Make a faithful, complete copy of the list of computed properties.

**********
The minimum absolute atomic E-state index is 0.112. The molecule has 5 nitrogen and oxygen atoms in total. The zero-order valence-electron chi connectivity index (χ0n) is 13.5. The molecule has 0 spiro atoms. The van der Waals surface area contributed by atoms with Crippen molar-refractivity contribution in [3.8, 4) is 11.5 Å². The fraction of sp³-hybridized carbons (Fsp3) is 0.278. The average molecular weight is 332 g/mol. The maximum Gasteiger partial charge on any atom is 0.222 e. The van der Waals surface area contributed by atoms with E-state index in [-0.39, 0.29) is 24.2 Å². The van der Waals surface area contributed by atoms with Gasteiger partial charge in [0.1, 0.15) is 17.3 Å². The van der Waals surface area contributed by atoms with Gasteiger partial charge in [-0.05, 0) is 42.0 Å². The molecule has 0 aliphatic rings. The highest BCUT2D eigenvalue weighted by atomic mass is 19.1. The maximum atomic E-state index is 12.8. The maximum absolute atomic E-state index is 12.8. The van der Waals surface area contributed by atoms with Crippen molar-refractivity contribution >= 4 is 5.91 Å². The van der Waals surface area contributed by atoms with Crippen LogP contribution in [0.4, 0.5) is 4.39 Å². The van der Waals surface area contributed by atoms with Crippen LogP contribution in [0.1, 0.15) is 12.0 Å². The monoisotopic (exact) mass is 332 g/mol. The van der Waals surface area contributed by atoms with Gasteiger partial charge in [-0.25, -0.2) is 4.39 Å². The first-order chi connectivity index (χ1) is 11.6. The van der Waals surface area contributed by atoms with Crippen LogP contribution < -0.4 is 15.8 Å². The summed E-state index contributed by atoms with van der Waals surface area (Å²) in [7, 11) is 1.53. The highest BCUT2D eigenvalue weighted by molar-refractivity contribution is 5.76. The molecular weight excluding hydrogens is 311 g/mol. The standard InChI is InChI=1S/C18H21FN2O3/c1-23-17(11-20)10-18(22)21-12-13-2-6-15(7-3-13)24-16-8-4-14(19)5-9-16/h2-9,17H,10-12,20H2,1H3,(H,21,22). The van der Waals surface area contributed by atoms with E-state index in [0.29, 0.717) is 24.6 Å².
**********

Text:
The minimum absolute atomic E-state index is 0.112. The molecule has 5 nitrogen and oxygen atoms in total. The zero-order valence-electron chi connectivity index (χ0n) is 13.5. The molecule has 0 spiro atoms. The van der Waals surface area contributed by atoms with Crippen molar-refractivity contribution in [3.8, 4) is 11.5 Å². The fraction of sp³-hybridized carbons (Fsp3) is 0.278. The average molecular weight is 332 g/mol. The maximum Gasteiger partial charge on any atom is 0.222 e. The van der Waals surface area contributed by atoms with E-state index in [-0.39, 0.29) is 24.2 Å². The van der Waals surface area contributed by atoms with Gasteiger partial charge in [0.1, 0.15) is 17.3 Å². The van der Waals surface area contributed by atoms with Gasteiger partial charge in [-0.05, 0) is 42.0 Å². The molecule has 0 aliphatic rings. The highest BCUT2D eigenvalue weighted by atomic mass is 19.1. The maximum atomic E-state index is 12.8. The maximum absolute atomic E-state index is 12.8. The van der Waals surface area contributed by atoms with Crippen molar-refractivity contribution >= 4 is 5.91 Å². The van der Waals surface area contributed by atoms with Crippen LogP contribution in [0.4, 0.5) is 4.39 Å². The van der Waals surface area contributed by atoms with Crippen LogP contribution in [0.1, 0.15) is 12.0 Å². The monoisotopic (exact) mass is 332 g/mol. The van der Waals surface area contributed by atoms with Gasteiger partial charge in [-0.25, -0.2) is 4.39 Å². The first-order chi connectivity index (χ1) is 11.6. The van der Waals surface area contributed by atoms with Crippen LogP contribution < -0.4 is 15.8 Å². The summed E-state index contributed by atoms with van der Waals surface area (Å²) in [7, 11) is 1.53. The highest BCUT2D eigenvalue weighted by molar-refractivity contribution is 5.76. The molecular weight excluding hydrogens is 311 g/mol. The standard InChI is InChI=1S/C18H21FN2O3/c1-23-17(11-20)10-18(22)21-12-13-2-6-15(7-3-13)24-16-8-4-14(19)5-9-16/h2-9,17H,10-12,20H2,1H3,(H,21,22). The van der Waals surface area contributed by atoms with E-state index in [0.29, 0.717) is 24.6 Å².